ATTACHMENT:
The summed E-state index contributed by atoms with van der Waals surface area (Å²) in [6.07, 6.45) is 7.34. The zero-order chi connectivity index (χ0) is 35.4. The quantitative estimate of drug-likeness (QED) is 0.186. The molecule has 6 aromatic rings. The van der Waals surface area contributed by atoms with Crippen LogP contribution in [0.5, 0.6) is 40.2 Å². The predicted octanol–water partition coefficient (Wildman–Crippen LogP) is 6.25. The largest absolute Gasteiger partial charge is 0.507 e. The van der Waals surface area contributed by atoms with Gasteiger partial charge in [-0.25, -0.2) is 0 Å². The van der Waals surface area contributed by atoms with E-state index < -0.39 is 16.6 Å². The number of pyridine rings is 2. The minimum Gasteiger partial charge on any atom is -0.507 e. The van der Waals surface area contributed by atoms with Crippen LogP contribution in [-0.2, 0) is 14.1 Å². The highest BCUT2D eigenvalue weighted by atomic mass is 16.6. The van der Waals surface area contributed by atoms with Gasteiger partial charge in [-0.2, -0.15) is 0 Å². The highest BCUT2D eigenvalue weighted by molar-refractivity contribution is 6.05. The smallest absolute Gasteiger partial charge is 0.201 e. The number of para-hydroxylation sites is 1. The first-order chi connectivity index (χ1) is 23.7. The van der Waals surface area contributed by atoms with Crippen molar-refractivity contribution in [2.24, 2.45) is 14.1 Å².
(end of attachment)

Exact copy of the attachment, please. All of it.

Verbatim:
The summed E-state index contributed by atoms with van der Waals surface area (Å²) in [6.07, 6.45) is 7.34. The zero-order chi connectivity index (χ0) is 35.4. The quantitative estimate of drug-likeness (QED) is 0.186. The molecule has 6 aromatic rings. The van der Waals surface area contributed by atoms with Crippen LogP contribution in [0.5, 0.6) is 40.2 Å². The predicted octanol–water partition coefficient (Wildman–Crippen LogP) is 6.25. The largest absolute Gasteiger partial charge is 0.507 e. The van der Waals surface area contributed by atoms with Gasteiger partial charge in [-0.25, -0.2) is 0 Å². The van der Waals surface area contributed by atoms with E-state index < -0.39 is 16.6 Å². The number of pyridine rings is 2. The minimum Gasteiger partial charge on any atom is -0.507 e. The van der Waals surface area contributed by atoms with Crippen LogP contribution in [-0.2, 0) is 14.1 Å². The highest BCUT2D eigenvalue weighted by atomic mass is 16.6. The van der Waals surface area contributed by atoms with Gasteiger partial charge in [-0.2, -0.15) is 0 Å². The highest BCUT2D eigenvalue weighted by molar-refractivity contribution is 6.05. The smallest absolute Gasteiger partial charge is 0.201 e. The number of para-hydroxylation sites is 1. The first-order chi connectivity index (χ1) is 23.7. The van der Waals surface area contributed by atoms with Crippen molar-refractivity contribution in [2.24, 2.45) is 14.1 Å².